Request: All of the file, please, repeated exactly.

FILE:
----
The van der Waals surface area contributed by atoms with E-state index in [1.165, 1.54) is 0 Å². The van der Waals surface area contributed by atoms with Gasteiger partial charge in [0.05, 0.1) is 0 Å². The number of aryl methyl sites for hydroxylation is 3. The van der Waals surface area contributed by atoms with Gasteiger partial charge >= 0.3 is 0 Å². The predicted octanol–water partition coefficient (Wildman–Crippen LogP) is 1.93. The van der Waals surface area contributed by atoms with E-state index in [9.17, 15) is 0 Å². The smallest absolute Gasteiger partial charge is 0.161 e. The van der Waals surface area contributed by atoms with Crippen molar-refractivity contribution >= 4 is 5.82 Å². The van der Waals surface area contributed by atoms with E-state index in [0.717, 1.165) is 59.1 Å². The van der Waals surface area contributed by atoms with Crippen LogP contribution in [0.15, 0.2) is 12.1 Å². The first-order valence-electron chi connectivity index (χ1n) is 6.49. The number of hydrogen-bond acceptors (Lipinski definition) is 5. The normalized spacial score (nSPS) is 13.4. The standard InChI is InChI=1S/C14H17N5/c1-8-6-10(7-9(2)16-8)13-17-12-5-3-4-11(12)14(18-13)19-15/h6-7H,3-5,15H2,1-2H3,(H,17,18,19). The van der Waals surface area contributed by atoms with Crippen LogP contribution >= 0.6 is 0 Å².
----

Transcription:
The van der Waals surface area contributed by atoms with E-state index in [1.165, 1.54) is 0 Å². The van der Waals surface area contributed by atoms with Gasteiger partial charge in [0.05, 0.1) is 0 Å². The number of aryl methyl sites for hydroxylation is 3. The van der Waals surface area contributed by atoms with Gasteiger partial charge >= 0.3 is 0 Å². The predicted octanol–water partition coefficient (Wildman–Crippen LogP) is 1.93. The van der Waals surface area contributed by atoms with E-state index in [9.17, 15) is 0 Å². The smallest absolute Gasteiger partial charge is 0.161 e. The van der Waals surface area contributed by atoms with Crippen molar-refractivity contribution >= 4 is 5.82 Å². The van der Waals surface area contributed by atoms with E-state index in [0.717, 1.165) is 59.1 Å². The van der Waals surface area contributed by atoms with Crippen LogP contribution in [0.15, 0.2) is 12.1 Å². The first-order valence-electron chi connectivity index (χ1n) is 6.49. The number of hydrogen-bond acceptors (Lipinski definition) is 5. The normalized spacial score (nSPS) is 13.4. The standard InChI is InChI=1S/C14H17N5/c1-8-6-10(7-9(2)16-8)13-17-12-5-3-4-11(12)14(18-13)19-15/h6-7H,3-5,15H2,1-2H3,(H,17,18,19). The van der Waals surface area contributed by atoms with Crippen LogP contribution >= 0.6 is 0 Å².